Second on that cover of Only Love Can Break Your Heart. I can't remember the last time I sat through a piece of music without grinning so much, and physically hug the music. If ever. Thinking about it, that's probably a pretty odd reaction to music.

Moon Fuxx (Jill), Thursday, 22 March 2012 00:08 (twelve years ago) link

ya I should perhaps have mentioned that it was lovely alongside being personally creepy.

Boo-Yaa Too Rough International Boo-Yaa Empire (Merdeyeux), Thursday, 22 March 2012 00:14 (twelve years ago) link

Doveman always covers that Neil Young song! It's his 'thing'.

mom in the woods (Ówen P.), Thursday, 22 March 2012 02:46 (twelve years ago) link

It was a great night, hearing The Only Tune in person was amazing and I loved the spatial violins at the end, gave me Unanswered Question style chills. The only problem is that piece makes me feel really sad and It's still lingering now, so I've been wallowing in really sad music ever since, I need to cheer the hell up.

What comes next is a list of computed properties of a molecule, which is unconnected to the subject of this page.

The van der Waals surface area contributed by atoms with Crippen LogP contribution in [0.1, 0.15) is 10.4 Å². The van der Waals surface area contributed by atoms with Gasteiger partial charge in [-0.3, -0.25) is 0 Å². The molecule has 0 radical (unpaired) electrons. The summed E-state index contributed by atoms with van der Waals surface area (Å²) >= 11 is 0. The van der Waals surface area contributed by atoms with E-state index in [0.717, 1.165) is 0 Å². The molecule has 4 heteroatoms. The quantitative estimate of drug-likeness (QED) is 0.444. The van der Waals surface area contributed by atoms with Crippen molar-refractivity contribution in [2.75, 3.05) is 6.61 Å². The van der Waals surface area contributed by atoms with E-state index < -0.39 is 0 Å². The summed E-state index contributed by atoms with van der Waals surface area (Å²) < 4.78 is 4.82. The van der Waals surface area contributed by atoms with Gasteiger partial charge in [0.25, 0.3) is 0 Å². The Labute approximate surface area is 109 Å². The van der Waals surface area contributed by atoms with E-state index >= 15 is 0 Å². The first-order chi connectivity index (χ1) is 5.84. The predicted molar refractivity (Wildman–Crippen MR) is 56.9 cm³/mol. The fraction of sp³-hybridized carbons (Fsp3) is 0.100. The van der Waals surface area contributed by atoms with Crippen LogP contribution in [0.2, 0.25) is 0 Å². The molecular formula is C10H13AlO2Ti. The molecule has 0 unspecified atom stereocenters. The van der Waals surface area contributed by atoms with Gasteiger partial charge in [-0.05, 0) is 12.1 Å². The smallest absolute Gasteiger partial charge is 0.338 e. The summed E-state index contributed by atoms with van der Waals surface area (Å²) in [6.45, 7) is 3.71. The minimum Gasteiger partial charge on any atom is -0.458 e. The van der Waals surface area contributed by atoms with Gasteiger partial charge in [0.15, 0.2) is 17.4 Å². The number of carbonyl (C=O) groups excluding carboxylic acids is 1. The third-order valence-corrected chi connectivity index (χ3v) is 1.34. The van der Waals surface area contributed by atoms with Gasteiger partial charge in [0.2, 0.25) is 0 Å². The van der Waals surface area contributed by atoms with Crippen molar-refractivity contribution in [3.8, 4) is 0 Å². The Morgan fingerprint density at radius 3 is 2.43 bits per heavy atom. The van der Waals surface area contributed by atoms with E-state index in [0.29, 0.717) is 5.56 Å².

sleigh tracks (1933-1969) (MaresNest), Thursday, 22 March 2012 08:45 (twelve years ago) link

Also Owen, do Nico and Thomes practise that modern dance keyboard relay thing? It's hella impressive to watch.

sleigh tracks (1933-1969) (MaresNest), Thursday, 22 March 2012 08:48 (twelve years ago) link